I mean, if you want to stay the same person while you were in + a beard, then you do you. You may find a niche market that will allow you to essentially stay the same person for life. I just hope there is some introspection from time to time.

So here I am, almost 23 years later and feel like I’m doing pretty damn good considering the adult-upbringing in about as an extreme environment as it can get. And that environment is the perfect example of an echo chamber, where collaborative confirmation bias (in every facet of life) is actually celebrated. It’s kind of embarrassing looking back on it. Then the ego creeps in. Once you hone the confirmation bias and are accepted by the group, then you start perfecting day-to-day tasks. The great trick nobody acknowledges is that life in the military gets to be pretty checklist-ish and the better you get, the less you have to reference the checklist. Ego drives individuals into some ‘summit-fever’ situations where there’s a point of no return and you just chew what you bit off.

A few examples:

Pull Ups (USMC Specific). Ok, look, not everyone is born to do 23 dead hang pull ups. Most of us have to hack away at them every day to try and ‘max’ that PFT event. I bet I’ve done tens of thousands of pull ups in my life. Overworking -because of my ferocious ego- for a ‘perfect score’ over a career. Problem is, my damn elbows and shoulders hurt. For life. Point of no return. I wonder how I’d feel now if I just shot for 1st Class PFTs my entire career (instead of the 300). And no one tells you to chill; it’s pure ego all-around in the Echo Chamber. You’re either a stud (300 PFT) or not. Period. And that is an insanely immature and stupid attitude. Now copy/paste that onto all of the other facets of military life. No work/life balance, pushing to satisfy a huge ego that will IMPRESS YOUR FRIENDS. One note about that, retirement is like graduating from a military course. You’ll maybe stay in touch with one or two friends you met, but largely – no one cares once you graduate (or retire in this case). Time to fall back on the ones you love out of uniform or find new friends locally…… think about that for a second.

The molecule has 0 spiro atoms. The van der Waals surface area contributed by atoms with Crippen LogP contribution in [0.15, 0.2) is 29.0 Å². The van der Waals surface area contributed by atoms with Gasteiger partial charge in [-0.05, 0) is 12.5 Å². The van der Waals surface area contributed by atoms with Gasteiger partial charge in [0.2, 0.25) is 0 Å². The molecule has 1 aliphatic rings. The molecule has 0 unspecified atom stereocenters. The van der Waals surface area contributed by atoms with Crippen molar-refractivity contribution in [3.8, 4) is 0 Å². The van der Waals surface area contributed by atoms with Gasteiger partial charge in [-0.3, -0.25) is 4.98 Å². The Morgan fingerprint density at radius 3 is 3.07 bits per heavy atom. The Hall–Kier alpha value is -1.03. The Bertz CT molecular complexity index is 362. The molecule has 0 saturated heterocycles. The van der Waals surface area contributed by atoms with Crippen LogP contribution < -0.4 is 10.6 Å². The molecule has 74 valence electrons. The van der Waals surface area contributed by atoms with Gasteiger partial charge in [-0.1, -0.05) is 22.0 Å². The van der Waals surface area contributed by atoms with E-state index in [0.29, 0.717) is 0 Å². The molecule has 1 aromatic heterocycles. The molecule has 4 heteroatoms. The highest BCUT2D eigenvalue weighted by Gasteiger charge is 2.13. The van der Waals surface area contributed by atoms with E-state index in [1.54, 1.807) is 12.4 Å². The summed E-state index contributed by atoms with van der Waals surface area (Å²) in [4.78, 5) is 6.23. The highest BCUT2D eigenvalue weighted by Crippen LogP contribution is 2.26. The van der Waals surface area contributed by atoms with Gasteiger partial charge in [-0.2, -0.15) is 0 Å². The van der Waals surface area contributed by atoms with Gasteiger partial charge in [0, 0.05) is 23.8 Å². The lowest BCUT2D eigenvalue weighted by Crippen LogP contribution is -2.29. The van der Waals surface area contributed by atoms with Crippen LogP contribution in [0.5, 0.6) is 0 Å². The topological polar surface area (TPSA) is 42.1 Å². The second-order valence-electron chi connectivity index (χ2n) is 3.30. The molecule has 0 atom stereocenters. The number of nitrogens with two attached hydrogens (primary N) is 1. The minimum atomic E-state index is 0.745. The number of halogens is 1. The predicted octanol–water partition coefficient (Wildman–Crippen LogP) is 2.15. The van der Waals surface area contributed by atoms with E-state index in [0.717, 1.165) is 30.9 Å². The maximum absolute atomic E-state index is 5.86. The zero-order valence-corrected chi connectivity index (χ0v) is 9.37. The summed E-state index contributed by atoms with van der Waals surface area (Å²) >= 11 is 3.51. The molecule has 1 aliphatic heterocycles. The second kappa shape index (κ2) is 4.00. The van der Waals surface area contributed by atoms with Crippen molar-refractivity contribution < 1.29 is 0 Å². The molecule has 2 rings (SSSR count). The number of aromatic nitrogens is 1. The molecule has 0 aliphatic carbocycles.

A career in the military isn’t a sprint, but we treat it as such – especially in the circles I ran in.

Then there is ‘Identity Mismanagement’: When the Ego fuels your current life circumstance but isn’t prepared for the future. This is the hardest part of getting back into civilian life. Who are you? Really? Who are you before you joined? What are some good things to hold on to? What are some bad things to dump, fast? What hobbies/interests can you explore and learn that isn’t going to get published in the next tactical bathroom magazine? The military isn’t everything. It’s a chapter in the book of life. Deployments are the paragraphs. That’s it.

So to wrap this rant up: Take care of yourself. Not the guy/gal in uniform. In six months I’m magically less-opinionated, happier, healthier, and relaxed.

One minor correction – If you’re in it to win it, then keep going. Go be a General or SgtMaj or CWO5 or whatever. Perfect the Echo Chamber and do 30 years – earn that 75% pension! But remember, points of no return.

-Fritz

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Author: James Conner , USMC (Ret.)

I am a 20 year United States Marine Corps veteran. I spent 10 years as an infantryman participating in many overseas deployments to include multiple combat tours in Iraq and Afghanistan.

Currently living in Ireland, where I am enrolled as a student at the University of Limerick getting my degree in Exercise Science. Certified Fitness Trainer, Sports Nutrition Specialist,  Precision Nutrition Level 1 Coach.